Loss of Rb function: lung cancer, lymphoma & breast
(pRb) that is expressed in
almost every cell of the human body and contributes to growth
regulation in these cells. Reintroduction of a functional Rb gene in
retinoblastoma tumor cells results in growth arrest, indicating that
the function of the gene is to restrict proliferation.
The Rb gene encodes a 110 kDa phosphoprotein
ATM acts as a tumor suppressor. ATM activation, via IR damage to DNA,
stimulates DNA repair and blocks cell cycle progression. p53 can cause growth
arrest of the cell at a checkpoint to allow for DNA damage repair or can cause
the cell to undergo apoptosis. p53 is mutated in over 50% of cancers.
•The p53 tumor suppressor protein can bind to specific DNA elements and in
free from can activate transcription of genes that harbor p53 response elements in their
•The activity of p53 is counteracted by a protein called Mdm2.
•Mdm2 can bind to the transactivation domain of p53 and thereby
prevent transactivation by p53. In addition, Mdm2 acts as a “ubiquitin ligase”
that can target p53 for degradation by the proteasome. Thus, p53 in complex with
Mdm2 is both inactive and unstable.
•Binding of Mdm2 to p53 can be disrupted by a protein named p19ARF
(or ARF for short). ARF can bind Mdm2 which renders it unable to
interact with p53.
•Expression of ARF therefore activates p53 by releasing Mdm2.
Proliferation vs. Apoptosis Controls
•These are interrelated, and may induce apoptosis in cells that fail to successfully complete some
phase of cell cycle.
•cell cycle negative controls: inhibition of CDK-cyclin
•cell cycle positive controls: activation of CDK-cyclin
•MITOGENS are polypeptide ligands
•Some of these are growth factors that activate receptor tyrosine kinases (RTK
proteins). This initiates a signal cascade that affects the configuration of many different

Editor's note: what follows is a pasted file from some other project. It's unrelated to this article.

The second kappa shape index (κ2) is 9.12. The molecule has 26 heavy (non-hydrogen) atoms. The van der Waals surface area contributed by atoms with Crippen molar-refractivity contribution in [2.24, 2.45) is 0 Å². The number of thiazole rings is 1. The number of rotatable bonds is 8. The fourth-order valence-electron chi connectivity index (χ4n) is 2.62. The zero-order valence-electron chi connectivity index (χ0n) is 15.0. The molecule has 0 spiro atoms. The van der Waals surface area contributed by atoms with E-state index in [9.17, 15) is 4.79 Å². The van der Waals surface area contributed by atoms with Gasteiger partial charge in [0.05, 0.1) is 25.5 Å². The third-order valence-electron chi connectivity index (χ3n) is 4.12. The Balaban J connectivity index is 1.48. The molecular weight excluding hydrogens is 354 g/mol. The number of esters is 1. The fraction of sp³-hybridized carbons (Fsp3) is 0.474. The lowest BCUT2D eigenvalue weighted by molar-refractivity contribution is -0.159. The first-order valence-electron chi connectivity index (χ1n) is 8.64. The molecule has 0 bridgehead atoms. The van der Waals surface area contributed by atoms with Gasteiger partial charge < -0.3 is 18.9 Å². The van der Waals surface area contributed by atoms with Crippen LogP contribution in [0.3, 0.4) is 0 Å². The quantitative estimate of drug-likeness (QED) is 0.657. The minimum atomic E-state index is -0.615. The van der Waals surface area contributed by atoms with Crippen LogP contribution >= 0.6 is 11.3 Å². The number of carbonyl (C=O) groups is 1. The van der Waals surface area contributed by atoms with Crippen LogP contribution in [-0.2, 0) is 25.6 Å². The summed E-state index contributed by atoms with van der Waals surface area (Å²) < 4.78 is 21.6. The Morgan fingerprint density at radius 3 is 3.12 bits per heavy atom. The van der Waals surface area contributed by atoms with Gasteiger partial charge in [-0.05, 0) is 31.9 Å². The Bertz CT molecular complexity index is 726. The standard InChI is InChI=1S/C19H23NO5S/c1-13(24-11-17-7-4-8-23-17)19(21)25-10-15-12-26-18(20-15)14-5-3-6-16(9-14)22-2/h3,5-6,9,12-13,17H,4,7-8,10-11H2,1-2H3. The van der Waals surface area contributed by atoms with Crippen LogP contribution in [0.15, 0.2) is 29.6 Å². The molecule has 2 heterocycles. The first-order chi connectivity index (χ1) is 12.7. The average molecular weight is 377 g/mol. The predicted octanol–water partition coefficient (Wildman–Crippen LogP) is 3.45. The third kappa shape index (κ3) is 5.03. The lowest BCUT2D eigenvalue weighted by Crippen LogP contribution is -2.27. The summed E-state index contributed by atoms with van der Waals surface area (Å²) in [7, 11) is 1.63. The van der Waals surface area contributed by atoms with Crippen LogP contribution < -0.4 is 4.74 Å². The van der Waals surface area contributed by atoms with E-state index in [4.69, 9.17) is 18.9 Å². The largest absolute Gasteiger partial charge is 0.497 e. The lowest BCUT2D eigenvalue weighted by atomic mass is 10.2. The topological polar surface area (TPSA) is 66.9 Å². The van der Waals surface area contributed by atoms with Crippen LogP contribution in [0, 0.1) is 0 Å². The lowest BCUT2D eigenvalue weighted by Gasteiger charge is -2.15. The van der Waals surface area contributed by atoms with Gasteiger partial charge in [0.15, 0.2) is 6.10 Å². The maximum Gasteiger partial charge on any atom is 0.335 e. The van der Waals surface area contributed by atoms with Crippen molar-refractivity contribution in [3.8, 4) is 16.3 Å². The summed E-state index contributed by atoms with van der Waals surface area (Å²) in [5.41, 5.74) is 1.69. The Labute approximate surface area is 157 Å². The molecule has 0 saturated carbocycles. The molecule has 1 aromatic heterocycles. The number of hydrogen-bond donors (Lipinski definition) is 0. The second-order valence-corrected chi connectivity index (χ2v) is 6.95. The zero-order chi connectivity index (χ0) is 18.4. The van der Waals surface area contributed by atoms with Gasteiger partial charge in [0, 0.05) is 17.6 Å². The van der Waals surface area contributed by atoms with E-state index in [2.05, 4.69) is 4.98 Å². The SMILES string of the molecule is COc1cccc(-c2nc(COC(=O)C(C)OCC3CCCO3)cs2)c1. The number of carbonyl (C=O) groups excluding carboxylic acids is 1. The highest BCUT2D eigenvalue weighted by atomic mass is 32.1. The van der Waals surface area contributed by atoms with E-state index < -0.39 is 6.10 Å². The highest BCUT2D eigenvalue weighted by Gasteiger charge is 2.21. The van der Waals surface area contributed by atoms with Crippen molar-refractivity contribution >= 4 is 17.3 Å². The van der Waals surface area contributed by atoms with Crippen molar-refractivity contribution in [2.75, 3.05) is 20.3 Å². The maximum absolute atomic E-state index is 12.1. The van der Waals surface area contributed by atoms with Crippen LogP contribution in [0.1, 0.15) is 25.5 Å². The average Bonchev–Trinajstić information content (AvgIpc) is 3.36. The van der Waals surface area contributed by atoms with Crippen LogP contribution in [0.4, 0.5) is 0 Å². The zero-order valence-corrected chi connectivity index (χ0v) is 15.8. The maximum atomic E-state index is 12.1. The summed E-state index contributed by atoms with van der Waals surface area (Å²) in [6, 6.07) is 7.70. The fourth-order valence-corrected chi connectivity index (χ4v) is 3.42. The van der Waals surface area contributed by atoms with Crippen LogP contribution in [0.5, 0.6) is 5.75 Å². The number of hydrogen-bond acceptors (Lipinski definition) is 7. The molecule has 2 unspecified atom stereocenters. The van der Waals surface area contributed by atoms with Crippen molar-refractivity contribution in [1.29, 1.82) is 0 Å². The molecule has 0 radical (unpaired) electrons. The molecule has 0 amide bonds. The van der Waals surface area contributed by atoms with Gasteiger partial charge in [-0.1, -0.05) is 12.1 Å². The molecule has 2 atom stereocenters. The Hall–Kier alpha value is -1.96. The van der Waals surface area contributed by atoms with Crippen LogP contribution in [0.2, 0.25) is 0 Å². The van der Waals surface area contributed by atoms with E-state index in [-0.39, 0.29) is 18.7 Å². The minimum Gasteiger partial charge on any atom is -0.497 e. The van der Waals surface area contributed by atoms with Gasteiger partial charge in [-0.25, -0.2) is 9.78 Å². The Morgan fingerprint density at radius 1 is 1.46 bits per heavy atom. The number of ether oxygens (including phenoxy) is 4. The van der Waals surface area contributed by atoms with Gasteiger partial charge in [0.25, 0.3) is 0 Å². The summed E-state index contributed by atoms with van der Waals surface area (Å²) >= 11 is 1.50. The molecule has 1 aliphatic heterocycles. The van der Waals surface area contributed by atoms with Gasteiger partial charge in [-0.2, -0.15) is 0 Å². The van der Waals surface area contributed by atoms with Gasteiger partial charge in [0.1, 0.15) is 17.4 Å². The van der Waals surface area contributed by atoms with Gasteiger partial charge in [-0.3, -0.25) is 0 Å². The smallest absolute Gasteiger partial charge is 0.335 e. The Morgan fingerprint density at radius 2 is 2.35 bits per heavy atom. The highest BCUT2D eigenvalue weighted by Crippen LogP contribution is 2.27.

transcription factors, affecting the gene activity in the cell
•apoptosis positive controls: leakage of cytochrome c from defective mitochondria acts
as a trigger for apoptosis
•apoptosis negative controls: proteins such as Bcl-2 & Bcl-x block the release of
cytochrome c from mitochondria, possibly stabilizing the mitochondrial membrane and
preventing its rupture).
•based on cell-cell communication
節食減少代謝 使NAD, Sir2增加
What is (and is not) mitosis?
Mitosis is nuclear division plus cytokinesis, and produces two
identical daughter cells during prophase, prometaphase,
metaphase, anaphase, and telophase.
Interphase is often included in discussions of mitosis, but
interphase is technically not part of mitosis, but rather
encompasses stages G1, S, and G2 of the cell cycle.
The cell is engaged in metabolic activity and performing its prepare for mitosis.
Chromosomes are not clearly discerned in the nucleus, although a dark spot
called the nucleolus may be visible. The cell may contain a pair of centrioles
both of which are organizational sites for microtubules.
Chromatin in the nucleus begins to condense and becomes
visible in the light microscope as chromosomes. The
nucleolus disappears. Centrioles begin moving to opposite
ends of the cell and fibers extend from the centromeres.
Some fibers cross the cell to form the mitotic spindle.
The nuclear membrane dissolves, marking the beginning of
prometaphase. Proteins attach to the centromeres creating the
Microtubules attach at the kinetochores and the chromosomes
Spindle fibers align the chromosomes along the middle of
the cell nucleus. This line is referred to as the metaphase
plate. This organization helps to ensure that in the next phase,
when the chromosomes are separated, each new nucleus will
receive one copy of each chromosome.
The paired chromosomes separate at the kinetochores and move to
opposite sides of the cell. Motion results from a combination of
kinetochore movement along the spindle microtubules and through
the physical interaction of polar microtubules.
Chromatids arrive at opposite poles of cell, and new membranes
form around the daughter nuclei. The chromosomes disperse and
are no longer visible under the light microscope. The spindle fibers
disperse, and cytokinesis or the partitioning of the cell may also
begin during this stage.
In animal cells, cytokinesis results when a fiber ring composed of a
protein called actin around the center of the cell contracts pinching
the cell into two daughter cells, each with one nucleus. In plant cells,
the rigid wall requires that a cell plate be synthesized between the
two daughter cells.